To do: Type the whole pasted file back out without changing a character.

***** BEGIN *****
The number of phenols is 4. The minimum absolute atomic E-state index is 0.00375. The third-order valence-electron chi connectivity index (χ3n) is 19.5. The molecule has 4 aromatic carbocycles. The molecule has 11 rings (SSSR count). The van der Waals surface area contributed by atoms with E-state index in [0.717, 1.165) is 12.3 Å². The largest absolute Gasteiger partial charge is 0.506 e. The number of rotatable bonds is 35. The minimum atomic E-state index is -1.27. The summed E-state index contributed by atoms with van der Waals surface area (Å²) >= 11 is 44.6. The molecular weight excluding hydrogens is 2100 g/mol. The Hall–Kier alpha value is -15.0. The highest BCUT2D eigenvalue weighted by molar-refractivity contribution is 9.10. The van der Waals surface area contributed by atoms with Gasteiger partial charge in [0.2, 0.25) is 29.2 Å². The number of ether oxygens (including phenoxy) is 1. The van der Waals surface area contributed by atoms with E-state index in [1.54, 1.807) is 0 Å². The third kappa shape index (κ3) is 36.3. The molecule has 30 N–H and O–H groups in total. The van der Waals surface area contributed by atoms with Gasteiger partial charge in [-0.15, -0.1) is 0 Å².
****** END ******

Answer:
The number of phenols is 4. The minimum absolute atomic E-state index is 0.00375. The third-order valence-electron chi connectivity index (χ3n) is 19.5. The molecule has 4 aromatic carbocycles. The molecule has 11 rings (SSSR count). The van der Waals surface area contributed by atoms with E-state index in [0.717, 1.165) is 12.3 Å². The largest absolute Gasteiger partial charge is 0.506 e. The number of rotatable bonds is 35. The minimum atomic E-state index is -1.27. The summed E-state index contributed by atoms with van der Waals surface area (Å²) >= 11 is 44.6. The molecular weight excluding hydrogens is 2100 g/mol. The Hall–Kier alpha value is -15.0. The highest BCUT2D eigenvalue weighted by molar-refractivity contribution is 9.10. The van der Waals surface area contributed by atoms with Gasteiger partial charge in [0.2, 0.25) is 29.2 Å². The number of ether oxygens (including phenoxy) is 1. The van der Waals surface area contributed by atoms with E-state index in [1.54, 1.807) is 0 Å². The third kappa shape index (κ3) is 36.3. The molecule has 30 N–H and O–H groups in total. The van der Waals surface area contributed by atoms with Gasteiger partial charge in [-0.15, -0.1) is 0 Å².